nitrocellulose, nitric acid ester of cellulose (a glucose polymer). It is usually formed by the action of a mixture of nitric and sulfuric acids on purified cotton or wood pulp. The extent of nitration and degradation (breaking down) of the cellulose is carefully controlled in order to obtain the desired product. When cotton is treated so that nearly all of the hydroxyl groups of the cellulose molecule are esterified, but with little or no degradation of the molecular structure, the nitrocellulose formed is called guncotton. Guncotton resembles cotton in its appearance. Extremely flammable, it explodes when detonated and is used in the manufacture of explosives. Guncotton is insoluble in such common solvents as water, chloroform, ether, and ethanol. If the nitration is not carried to completion (the point at which about two thirds of the hydroxyl groups are esterified), the soluble cellulose nitrate pyroxylin is formed.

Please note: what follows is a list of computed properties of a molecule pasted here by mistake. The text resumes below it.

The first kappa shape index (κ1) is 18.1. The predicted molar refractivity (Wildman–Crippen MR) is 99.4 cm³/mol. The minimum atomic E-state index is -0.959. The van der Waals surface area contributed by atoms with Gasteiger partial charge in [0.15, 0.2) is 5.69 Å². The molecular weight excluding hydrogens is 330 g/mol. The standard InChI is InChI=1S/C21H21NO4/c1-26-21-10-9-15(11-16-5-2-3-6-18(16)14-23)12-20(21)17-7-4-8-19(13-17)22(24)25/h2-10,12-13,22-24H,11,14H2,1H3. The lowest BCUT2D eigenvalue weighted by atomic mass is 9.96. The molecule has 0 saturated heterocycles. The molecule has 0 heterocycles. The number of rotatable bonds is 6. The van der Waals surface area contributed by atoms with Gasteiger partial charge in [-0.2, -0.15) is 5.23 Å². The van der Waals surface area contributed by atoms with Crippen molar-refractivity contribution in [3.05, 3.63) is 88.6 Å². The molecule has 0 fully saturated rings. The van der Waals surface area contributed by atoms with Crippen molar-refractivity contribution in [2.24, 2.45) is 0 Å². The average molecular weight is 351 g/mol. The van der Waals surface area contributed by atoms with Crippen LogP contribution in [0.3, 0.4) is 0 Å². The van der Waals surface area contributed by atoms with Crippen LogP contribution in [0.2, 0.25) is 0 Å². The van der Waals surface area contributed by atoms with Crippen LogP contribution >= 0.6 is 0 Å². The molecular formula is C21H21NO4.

The Columbia Electronic Encyclopedia, 6th ed. Copyright © 2012, Columbia University Press. All rights reserved.
See more Encyclopedia articles on: Organic Chemistry